How are you getting on with yours?
Tax is now a legal and branding issue
Interest in the tax affairs of large businesses has increased dramatically, stoked by the perception that many are not paying their "fair share" even if they are paying the legally correct amount of tax. As a result, both business and the government have had to focus more on the subject: tax is now a potentially toxic issue that affects a business' brand and public reputation as much as its finances. Practically, this means that tax can't be the sole responsibility of tax and finance teams.
Arguably the most important part of the new landscape is the emphasis on transparency. Country by country reporting of revenue earned and tax paid has been introduced, and HMRC has the option to invoke a public "special measures" regime for persistent defaulting businesses. Tax is also on the radar of the Financial Reporting Council, which has suggested that all companies should enhance the quality of tax disclosures in their annual accounts.
There is also a new requirement for roughly the largest 2,000 businesses in the UK to publish their tax strategies. This requirement applies for financial years started on or after 15 September 2016 – the rules are in force now. Groups in scope should be actively engaged in writing their strategies, if they haven't done so already.
What do you have to do?
The tax strategy publication requirement applies to UK-headed groups (or UK sub-groups of international groups) with either a turnover of £200m+ or balance sheet assets of £2bn+. Businesses in scope will have to publish information on their:
- approach to UK tax risk management
- attitude to tax planning
- view of acceptable levels of business tax risk, and
- approach to dealings with HMRC
A strategy has to be published every financial year and renewed within 15 months of the last strategy being published. It has to be made freely available to the public on the internet, either as a stand-alone document or part of a larger publication.
How transparent should you be?
A majority of FTSE100 companies already publish at least some information on their approach to group taxation, with considerable variation in the quantity of information provided and how informative it is; the question remains, how far should companies go?
An instinctive reaction might be to reveal very little – to give the bare minimum of information to meet the new requirements and avoid commitments to anything but the lightest of obligations – saying little initially arguably reduces the chance of being caught out later on. This may well be the right approach for some businesses, for example those that take a relatively aggressive approach to tax planning (or might do so in the future).
For others, that approach might be to miss an opportunity. Tax has now become a high profile reputational issue, and what a business says about tax can say a lot about that business, its culture and its view of the role is plays in society. For those that want to be seen as a good corporate citizen and which genuinely take an open, non-aggressive approach to managing tax affairs, this new requirement provides an opportunity to say so publically.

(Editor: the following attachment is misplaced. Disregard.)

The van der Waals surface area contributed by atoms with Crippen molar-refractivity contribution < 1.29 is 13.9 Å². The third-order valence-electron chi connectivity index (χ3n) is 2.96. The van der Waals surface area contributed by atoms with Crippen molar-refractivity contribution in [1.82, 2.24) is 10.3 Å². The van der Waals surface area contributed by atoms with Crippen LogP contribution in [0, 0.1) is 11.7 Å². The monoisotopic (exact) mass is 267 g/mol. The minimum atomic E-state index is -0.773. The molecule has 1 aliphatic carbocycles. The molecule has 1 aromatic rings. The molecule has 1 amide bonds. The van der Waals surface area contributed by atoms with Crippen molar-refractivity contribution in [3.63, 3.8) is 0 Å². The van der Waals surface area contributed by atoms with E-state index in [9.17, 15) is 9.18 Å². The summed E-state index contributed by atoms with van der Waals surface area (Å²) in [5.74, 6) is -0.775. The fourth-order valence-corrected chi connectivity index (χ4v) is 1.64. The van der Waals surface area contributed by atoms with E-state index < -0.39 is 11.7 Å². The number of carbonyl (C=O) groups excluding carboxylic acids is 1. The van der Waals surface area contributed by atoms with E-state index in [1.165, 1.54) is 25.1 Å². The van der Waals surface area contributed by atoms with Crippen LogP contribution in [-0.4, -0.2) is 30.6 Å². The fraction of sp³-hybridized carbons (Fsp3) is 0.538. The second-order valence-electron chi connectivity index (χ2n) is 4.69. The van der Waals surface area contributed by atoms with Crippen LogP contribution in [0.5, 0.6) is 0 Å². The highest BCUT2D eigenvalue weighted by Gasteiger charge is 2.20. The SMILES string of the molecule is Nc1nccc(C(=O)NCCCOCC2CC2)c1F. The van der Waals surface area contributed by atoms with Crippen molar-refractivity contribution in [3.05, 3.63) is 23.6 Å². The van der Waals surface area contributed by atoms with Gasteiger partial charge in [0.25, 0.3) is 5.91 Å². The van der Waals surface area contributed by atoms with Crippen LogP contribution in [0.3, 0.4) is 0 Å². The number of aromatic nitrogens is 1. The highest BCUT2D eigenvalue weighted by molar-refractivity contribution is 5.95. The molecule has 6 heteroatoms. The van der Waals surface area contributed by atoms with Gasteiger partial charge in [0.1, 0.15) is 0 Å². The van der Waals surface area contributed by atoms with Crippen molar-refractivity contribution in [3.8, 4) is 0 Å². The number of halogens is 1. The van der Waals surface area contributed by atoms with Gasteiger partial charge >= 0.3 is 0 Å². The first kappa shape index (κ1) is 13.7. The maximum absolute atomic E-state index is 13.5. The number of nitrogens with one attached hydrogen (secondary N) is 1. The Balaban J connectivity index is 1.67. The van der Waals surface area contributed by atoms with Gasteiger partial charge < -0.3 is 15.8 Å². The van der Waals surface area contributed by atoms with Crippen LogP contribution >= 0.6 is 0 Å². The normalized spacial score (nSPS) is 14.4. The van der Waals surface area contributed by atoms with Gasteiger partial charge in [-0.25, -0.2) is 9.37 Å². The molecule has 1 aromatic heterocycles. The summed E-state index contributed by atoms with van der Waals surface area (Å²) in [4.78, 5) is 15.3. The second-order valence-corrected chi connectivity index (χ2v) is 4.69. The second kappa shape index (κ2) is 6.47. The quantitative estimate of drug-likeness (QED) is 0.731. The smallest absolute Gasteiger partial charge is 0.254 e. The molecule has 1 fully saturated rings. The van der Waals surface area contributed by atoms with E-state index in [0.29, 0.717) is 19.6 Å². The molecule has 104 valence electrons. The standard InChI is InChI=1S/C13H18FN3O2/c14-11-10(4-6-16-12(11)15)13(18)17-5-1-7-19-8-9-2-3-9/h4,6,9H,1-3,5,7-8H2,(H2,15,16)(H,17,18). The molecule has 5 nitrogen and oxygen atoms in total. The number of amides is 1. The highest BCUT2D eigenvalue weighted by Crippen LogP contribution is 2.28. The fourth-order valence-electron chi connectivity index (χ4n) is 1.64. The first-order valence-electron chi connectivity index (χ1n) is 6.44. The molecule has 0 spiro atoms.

How do you actually write your strategy?
Whatever the approach taken, the reporting requirement raises practical issues.
The content of a tax strategy cannot be determined retrospectively – businesses must decide on their strategy and conduct their affairs accordingly. Put another way, businesses will need to be proactive in running their tax affairs to reflect what they want to be able to put in their strategy at the end of the year.
Who should be involved in writing the strategy? Clearly, in-house tax teams have to be involved and the legal team will also have a significant part to play. There's also a good case to be made for the involvement of the marketing and PR teams as well as, critically, the commercial teams - in other words the people who will need to sign up to the content because they will be implementing it in practice.
Crucially, authors will need to consider how arrangements might sound to a layman, not a tax expert.
Ownership and implementation
For the strategy to work, someone will have to police it and be responsible for its implementation; who should that be? The answer will vary from company to company given variations in group structures and reporting lines. In-house tax and finance teams clearly have a big role, not least because of the technical content of some of the relevant decisions that will be needed, but the content and implementation of the strategy may well have wider reputational and brand implications that are not best managed within a tax team.
Arguably, overall responsibility should rest with the General Counsel, company secretary and/or a designated board member. Whoever is responsible, it goes without saying that they will need to be confident that they have the right internal controls in place to avoid breaches of the strategy they want to publish.
How do you deal with adverse publicity?
The final point to consider is how to react to an adverse tax story. Has this eventuality been thought through such that a considered response can be delivered quickly? Has access to the right legal and PR advice been put in place? Does the business have a crisis-management plan and communication strategy? As with so many issues, the more work done in advance, the easier it will be to react quickly and appropriately if something does go wrong.